2. Your spouse's sibling's children

Then there are the other related terms, like "brother-in-law" and "sister-in-law":

  1. Your wife's siblings
  2. Your siblings' spouses

We usually don't have more-specific words for these relationships, unlike Chinese and other languages, where there might be different words for all of these plus different words for which side of the family they are on, and the relative ages. So, English is ambiguous, but easy to use.

  • Nieces and Nephews are also the spouses of your sibling's children and your spouse's sibling's children. I proposed an edit to include them.
    – lkessler
    Commented May 1, 2013 at 3:59
  • Is marriage strictly necessary? I guess so. But it seems unfair if an unmarried couple are together for 50 years and can't use these terms. Maybe it will be acceptable in future. Or, maybe, spouses will stop picking up these terms. Commented Jul 23, 2015 at 10:15
  • @AaronMcDaid language isn't contractual. If a couple is, for all practical reasons, living as if they are married, then they are married. In fact there are many legal jurisdictions that treat them as legally married. So they can use the aunt/uncle words. Commented Jul 23, 2015 at 12:24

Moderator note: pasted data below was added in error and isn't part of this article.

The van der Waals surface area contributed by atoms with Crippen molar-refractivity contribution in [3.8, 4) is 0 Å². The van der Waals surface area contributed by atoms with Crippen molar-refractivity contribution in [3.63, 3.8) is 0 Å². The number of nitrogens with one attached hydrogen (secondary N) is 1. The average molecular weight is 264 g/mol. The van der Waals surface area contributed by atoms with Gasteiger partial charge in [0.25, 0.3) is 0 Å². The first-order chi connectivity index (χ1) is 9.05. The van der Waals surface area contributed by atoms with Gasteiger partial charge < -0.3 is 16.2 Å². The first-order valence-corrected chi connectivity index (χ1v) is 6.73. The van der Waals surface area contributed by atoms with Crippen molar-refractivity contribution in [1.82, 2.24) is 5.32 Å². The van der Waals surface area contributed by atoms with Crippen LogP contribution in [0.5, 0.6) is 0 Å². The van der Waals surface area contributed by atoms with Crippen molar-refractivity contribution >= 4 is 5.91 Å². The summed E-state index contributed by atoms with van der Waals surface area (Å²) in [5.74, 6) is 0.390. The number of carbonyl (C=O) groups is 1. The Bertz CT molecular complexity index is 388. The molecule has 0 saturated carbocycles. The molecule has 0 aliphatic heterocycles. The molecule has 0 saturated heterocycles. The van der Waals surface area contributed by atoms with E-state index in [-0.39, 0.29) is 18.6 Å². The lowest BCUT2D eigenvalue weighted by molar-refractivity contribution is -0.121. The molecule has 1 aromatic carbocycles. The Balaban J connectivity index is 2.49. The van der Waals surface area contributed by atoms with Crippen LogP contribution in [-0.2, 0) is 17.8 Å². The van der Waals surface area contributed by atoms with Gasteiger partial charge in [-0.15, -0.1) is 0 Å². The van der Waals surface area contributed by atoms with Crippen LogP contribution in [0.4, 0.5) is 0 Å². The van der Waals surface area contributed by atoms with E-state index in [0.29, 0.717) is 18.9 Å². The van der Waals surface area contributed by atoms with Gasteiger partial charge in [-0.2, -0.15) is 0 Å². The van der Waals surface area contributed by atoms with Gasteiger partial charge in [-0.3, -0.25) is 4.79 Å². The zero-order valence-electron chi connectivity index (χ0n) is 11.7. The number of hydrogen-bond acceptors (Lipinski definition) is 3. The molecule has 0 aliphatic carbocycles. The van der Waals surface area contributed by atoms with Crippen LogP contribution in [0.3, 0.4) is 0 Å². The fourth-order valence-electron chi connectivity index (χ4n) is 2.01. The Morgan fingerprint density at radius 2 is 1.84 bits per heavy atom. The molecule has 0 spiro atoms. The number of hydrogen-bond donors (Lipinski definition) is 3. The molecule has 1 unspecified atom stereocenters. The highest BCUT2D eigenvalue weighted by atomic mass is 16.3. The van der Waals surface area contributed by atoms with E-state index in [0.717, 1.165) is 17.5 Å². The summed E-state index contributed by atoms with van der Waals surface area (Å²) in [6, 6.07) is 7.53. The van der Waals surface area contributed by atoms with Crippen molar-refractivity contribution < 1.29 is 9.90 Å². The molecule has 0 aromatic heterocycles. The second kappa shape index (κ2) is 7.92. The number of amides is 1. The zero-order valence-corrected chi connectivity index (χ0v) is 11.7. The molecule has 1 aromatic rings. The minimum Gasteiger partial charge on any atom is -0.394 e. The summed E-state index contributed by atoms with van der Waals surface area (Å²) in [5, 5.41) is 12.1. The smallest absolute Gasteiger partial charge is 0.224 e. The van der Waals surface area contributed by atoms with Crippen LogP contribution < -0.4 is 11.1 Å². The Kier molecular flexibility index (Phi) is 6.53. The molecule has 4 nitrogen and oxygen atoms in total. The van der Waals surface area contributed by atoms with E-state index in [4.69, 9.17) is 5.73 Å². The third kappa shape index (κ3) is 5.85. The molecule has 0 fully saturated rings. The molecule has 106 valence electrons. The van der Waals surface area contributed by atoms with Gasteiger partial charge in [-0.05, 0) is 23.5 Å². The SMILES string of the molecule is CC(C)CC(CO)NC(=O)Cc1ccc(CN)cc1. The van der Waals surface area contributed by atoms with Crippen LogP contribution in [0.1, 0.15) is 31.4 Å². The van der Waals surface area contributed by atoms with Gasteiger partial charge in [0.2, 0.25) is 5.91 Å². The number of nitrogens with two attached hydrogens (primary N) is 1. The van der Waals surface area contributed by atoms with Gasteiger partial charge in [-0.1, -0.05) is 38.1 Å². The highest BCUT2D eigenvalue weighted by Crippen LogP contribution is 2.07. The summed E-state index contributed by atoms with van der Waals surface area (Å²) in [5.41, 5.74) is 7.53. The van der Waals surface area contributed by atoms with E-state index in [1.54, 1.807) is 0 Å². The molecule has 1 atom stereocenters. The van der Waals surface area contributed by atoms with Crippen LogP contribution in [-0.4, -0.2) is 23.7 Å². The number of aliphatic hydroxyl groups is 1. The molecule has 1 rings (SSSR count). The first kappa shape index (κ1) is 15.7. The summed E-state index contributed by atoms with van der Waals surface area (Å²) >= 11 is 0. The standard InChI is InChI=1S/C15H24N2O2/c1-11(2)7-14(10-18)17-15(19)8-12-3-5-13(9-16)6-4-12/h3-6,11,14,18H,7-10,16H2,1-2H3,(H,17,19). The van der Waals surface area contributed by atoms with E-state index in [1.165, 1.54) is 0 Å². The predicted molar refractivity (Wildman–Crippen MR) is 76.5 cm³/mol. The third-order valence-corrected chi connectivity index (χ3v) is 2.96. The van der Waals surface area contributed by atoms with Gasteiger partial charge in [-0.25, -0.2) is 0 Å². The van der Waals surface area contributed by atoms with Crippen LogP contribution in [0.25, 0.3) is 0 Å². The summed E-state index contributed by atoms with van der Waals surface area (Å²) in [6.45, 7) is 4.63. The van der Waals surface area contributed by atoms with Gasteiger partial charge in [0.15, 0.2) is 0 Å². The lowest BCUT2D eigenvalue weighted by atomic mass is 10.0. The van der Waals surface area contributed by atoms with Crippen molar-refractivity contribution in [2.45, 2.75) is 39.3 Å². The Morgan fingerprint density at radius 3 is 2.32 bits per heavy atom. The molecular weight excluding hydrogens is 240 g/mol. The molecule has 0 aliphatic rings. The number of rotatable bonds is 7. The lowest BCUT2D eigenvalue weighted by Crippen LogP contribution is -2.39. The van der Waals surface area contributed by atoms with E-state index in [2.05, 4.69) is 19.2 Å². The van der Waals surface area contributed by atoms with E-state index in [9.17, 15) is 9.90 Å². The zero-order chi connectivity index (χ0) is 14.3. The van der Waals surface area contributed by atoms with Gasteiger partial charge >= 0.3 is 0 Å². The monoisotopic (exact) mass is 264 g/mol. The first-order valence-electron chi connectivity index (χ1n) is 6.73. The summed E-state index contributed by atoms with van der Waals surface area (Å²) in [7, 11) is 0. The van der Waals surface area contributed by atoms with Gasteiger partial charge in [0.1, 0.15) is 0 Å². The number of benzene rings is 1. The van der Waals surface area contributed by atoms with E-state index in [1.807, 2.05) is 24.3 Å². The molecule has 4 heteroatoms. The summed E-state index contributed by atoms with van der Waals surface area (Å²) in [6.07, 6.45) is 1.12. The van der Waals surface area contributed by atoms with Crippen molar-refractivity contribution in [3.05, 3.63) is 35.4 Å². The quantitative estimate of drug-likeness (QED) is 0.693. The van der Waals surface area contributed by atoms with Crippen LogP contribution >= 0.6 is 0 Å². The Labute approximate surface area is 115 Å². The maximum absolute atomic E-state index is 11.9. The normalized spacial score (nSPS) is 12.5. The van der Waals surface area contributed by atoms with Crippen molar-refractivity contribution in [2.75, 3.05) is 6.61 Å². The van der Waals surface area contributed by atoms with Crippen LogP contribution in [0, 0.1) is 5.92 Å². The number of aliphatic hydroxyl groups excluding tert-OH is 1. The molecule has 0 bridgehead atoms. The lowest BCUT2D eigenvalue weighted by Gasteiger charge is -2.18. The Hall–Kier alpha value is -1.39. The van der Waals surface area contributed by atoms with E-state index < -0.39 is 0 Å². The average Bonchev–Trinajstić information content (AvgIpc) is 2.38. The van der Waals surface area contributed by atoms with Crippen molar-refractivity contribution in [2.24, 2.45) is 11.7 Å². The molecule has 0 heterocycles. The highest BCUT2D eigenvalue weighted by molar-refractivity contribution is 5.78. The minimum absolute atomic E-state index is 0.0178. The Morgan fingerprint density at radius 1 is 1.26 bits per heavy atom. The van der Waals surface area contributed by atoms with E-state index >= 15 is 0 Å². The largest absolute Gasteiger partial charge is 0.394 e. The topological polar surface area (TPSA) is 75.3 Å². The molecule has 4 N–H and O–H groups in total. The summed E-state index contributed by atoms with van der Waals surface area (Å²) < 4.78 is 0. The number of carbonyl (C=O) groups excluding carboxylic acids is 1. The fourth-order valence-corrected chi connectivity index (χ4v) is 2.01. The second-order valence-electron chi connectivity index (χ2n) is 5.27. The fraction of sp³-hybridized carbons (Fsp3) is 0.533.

There is no special term in English for the spouse of a sibling of a parent, it is the same as the sibling. The official definitions, whether prescriptive or descriptive I can't tell) define an aunt uncle as the sibling -or- spouse of a sibling of a parent.

That is what the names mean in English. But what you are called is a different matter. So to follow Lewis Carroll, you:

  • are the husband of an aunt and only became one at marriage and so by definition are an uncle (and became one at the time of marriage).
  • are called...well, whatever is socially acceptable between everybody. You could have been called Uncle Snubian (?) before marriage, or may want to keep being called Snubian despite the change, or whatever.